Turning on the Lights: A Senior in MANS’ Largest-Ever Graduating Class Looks Forward to College
Graeme Nepoose didn’t always look forward to going to school. At his old high school, Graeme wasn’t rolling up his sleeves and raring to learn a new skill in a CTS/industrial arts class nor was he at the centre of good-natured razing with his peers. He for sure wasn’t captain of a basketball intermural team, as he is at MANS. In fact, before Graeme came to MANS part way through his Grade 10 year, he wasn’t sure he wanted to be in school at all.
Graeme’s dad read the danger signs and met with Principal Mike Willing. Graeme’s father liked what he saw, and Graeme liked the design and architecture of the new high school—so different from the plain box style of the school he’d been in—especially the colourful palate and big windows that lent a very different feel to the place. The fact that MANS was just 10 minutes from the family farm was a bonus, and the opportunity to develop new skills at the Leon Ingraham Industrial Arts/CTS Centre cinched the deal.
Mike, himself a country-raised jack of many trades, was immediately impressed by Graeme’s instinctive skills in his introductory construction class. Graeme was quick and eager to try his hand at anything requiring manual skill and analysis. He excelled in construction and thought he might do that forever—until he enrolled in welding. And mechanics. MANS’ first auto mechanics class, which Graeme took before Christmas (recently equipped mostly by the estate gift of Dave and Wanetta Trenchuk) confirmed mechanics as Graeme’s first love.
Though social studies is Graeme’s all-time favorite class—he especially enjoys sharing the history of his nation and culture in class discussions—he sees his future in mechanics and possibly welding. Graeme knew from experience that the school culture at MANS was not a given elsewhere. Where would he find trade education with, at least, a rural setting?
Vice Principal Kim Herrington was tuned into the struggle Graeme and other members of his class were having as they looked forward to graduation. She knew that without seeing other possibilities, the default of many would be to take a “gap year” in Edmonton or to stay home—a year that often stretches out indefinitely. Several members of the 2023 class were skilled in and looking toward the trades, so Kim arranged a trip to Northern Lights College, a school in Dawson Creek, BC with a strong trades program and a rural setting.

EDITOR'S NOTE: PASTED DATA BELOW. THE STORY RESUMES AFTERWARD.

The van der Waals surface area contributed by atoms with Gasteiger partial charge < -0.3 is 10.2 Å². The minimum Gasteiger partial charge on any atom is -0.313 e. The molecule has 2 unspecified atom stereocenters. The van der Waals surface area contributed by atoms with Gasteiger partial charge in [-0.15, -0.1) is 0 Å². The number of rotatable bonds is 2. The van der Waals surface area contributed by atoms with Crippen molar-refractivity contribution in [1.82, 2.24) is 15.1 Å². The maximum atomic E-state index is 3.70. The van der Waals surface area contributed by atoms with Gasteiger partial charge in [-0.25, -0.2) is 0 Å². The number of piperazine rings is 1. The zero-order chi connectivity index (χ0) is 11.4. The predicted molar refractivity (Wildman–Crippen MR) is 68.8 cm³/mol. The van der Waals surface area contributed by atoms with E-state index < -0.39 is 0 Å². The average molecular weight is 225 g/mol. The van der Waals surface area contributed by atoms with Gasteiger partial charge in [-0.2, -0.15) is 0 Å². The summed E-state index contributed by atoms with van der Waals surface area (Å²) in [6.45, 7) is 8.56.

It was a perfect match for Graeme, who values the natural setting he grew up in, and emphatically says he looks forward to “going to school NOT in Edmonton.” His classmates Jane, Phoenix and Danille plan to join him as part of a MANS contingent at Northern Lights College this fall—a continuing adventure in education, with Graeme, the towering youth who went from near dropout to higher education leader, inspiring his friends by example.
I think my life would be very different if I'd gone to public school.
Krista started her academic career at MANS' stimulating Grade 1 classroom, when her father, who drove a school bus in Maskwacis, recognized there was something different at MANS. For the next 12 years, Krista was an integral part of school life, and she graduated as part of the class of 2017, recognized by Maskwacis as a Youth Role Model.
Krista's always been a hard-working, adventurous spirit. While in high school, she created and sold beautiful beadwork earrings and medallions, tasted sea water and crossed the Rockies with her classmates on the way to Port Hardy, BC, and dreamed of a bright future—all while holding down an after school job as supervisor at Pizza Hut.
Looking back, Krista is proud of how she juggled academics and increasing responsibility at her work. Krista's positive experience with her teachers made a big impression on her. "All the teachers I had since Grade 1 were really good," says the entrepreneur who’s applied all her customer and business acumen to her own business—Luxury Auto Detailing, located at 4005-50 Ave., Ponoka.
“Mr. Willing always told me I could do whatever I put my mind to,” recalls Krista. “All the teachers helped me gain confidence. Even when I was thinking about starting a beadwork business while I was in high school, they were very supportive.
“MANS made me very confident.”